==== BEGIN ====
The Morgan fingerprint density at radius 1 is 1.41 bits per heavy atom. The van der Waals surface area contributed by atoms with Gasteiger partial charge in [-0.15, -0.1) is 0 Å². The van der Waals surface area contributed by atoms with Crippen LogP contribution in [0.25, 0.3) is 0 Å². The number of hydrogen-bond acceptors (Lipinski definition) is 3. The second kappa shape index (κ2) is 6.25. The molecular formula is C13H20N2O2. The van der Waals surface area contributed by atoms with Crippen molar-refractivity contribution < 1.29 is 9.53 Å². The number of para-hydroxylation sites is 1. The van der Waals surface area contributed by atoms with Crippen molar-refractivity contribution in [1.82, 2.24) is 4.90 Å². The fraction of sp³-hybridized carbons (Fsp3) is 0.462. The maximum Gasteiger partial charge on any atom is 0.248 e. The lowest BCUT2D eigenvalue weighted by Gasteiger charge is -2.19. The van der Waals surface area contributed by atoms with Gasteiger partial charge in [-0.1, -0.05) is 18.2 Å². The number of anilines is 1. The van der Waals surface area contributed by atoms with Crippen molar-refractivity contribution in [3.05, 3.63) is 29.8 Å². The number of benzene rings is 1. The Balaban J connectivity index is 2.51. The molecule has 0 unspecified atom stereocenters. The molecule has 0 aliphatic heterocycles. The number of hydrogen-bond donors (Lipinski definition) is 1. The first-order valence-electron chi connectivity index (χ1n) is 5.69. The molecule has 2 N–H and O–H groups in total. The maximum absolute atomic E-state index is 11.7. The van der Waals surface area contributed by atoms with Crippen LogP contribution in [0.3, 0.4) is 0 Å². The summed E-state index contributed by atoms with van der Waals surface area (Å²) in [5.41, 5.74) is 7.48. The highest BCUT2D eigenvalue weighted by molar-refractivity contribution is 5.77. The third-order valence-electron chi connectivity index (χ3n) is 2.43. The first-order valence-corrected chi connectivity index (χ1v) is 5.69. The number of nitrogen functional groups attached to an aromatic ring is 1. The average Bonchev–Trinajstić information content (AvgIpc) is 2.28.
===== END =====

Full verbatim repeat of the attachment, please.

The Morgan fingerprint density at radius 1 is 1.41 bits per heavy atom. The van der Waals surface area contributed by atoms with Gasteiger partial charge in [-0.15, -0.1) is 0 Å². The van der Waals surface area contributed by atoms with Crippen LogP contribution in [0.25, 0.3) is 0 Å². The number of hydrogen-bond acceptors (Lipinski definition) is 3. The second kappa shape index (κ2) is 6.25. The molecular formula is C13H20N2O2. The van der Waals surface area contributed by atoms with Crippen molar-refractivity contribution < 1.29 is 9.53 Å². The number of para-hydroxylation sites is 1. The van der Waals surface area contributed by atoms with Crippen molar-refractivity contribution in [1.82, 2.24) is 4.90 Å². The fraction of sp³-hybridized carbons (Fsp3) is 0.462. The maximum Gasteiger partial charge on any atom is 0.248 e. The lowest BCUT2D eigenvalue weighted by Gasteiger charge is -2.19. The van der Waals surface area contributed by atoms with Gasteiger partial charge in [-0.1, -0.05) is 18.2 Å². The number of anilines is 1. The van der Waals surface area contributed by atoms with Crippen molar-refractivity contribution in [3.05, 3.63) is 29.8 Å². The number of benzene rings is 1. The Balaban J connectivity index is 2.51. The molecule has 0 unspecified atom stereocenters. The molecule has 0 aliphatic heterocycles. The number of hydrogen-bond donors (Lipinski definition) is 1. The first-order valence-electron chi connectivity index (χ1n) is 5.69. The molecule has 2 N–H and O–H groups in total. The maximum absolute atomic E-state index is 11.7. The van der Waals surface area contributed by atoms with Crippen LogP contribution in [0.3, 0.4) is 0 Å². The summed E-state index contributed by atoms with van der Waals surface area (Å²) in [5.41, 5.74) is 7.48. The highest BCUT2D eigenvalue weighted by molar-refractivity contribution is 5.77. The third-order valence-electron chi connectivity index (χ3n) is 2.43. The first-order valence-corrected chi connectivity index (χ1v) is 5.69. The number of nitrogen functional groups attached to an aromatic ring is 1. The average Bonchev–Trinajstić information content (AvgIpc) is 2.28.